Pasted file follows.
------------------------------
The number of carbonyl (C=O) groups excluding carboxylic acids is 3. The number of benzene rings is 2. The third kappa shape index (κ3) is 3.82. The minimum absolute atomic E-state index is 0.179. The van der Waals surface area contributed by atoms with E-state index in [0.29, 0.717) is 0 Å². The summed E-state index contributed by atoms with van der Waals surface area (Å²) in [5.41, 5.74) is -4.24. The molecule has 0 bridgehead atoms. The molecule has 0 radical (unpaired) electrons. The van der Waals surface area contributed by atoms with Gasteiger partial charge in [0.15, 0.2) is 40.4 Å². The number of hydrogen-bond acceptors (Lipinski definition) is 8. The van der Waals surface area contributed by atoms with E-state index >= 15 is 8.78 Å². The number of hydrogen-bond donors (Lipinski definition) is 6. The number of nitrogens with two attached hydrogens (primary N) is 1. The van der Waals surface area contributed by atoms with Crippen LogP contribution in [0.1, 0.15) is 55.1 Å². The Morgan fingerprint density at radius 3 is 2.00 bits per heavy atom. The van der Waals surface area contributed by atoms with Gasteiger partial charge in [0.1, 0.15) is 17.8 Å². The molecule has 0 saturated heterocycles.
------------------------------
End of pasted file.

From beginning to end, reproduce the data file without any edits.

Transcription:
The number of carbonyl (C=O) groups excluding carboxylic acids is 3. The number of benzene rings is 2. The third kappa shape index (κ3) is 3.82. The minimum absolute atomic E-state index is 0.179. The van der Waals surface area contributed by atoms with E-state index in [0.29, 0.717) is 0 Å². The summed E-state index contributed by atoms with van der Waals surface area (Å²) in [5.41, 5.74) is -4.24. The molecule has 0 bridgehead atoms. The molecule has 0 radical (unpaired) electrons. The van der Waals surface area contributed by atoms with Gasteiger partial charge in [0.15, 0.2) is 40.4 Å². The number of hydrogen-bond acceptors (Lipinski definition) is 8. The van der Waals surface area contributed by atoms with E-state index >= 15 is 8.78 Å². The number of hydrogen-bond donors (Lipinski definition) is 6. The number of nitrogens with two attached hydrogens (primary N) is 1. The van der Waals surface area contributed by atoms with Crippen LogP contribution in [0.1, 0.15) is 55.1 Å². The Morgan fingerprint density at radius 3 is 2.00 bits per heavy atom. The van der Waals surface area contributed by atoms with Gasteiger partial charge in [0.1, 0.15) is 17.8 Å². The molecule has 0 saturated heterocycles.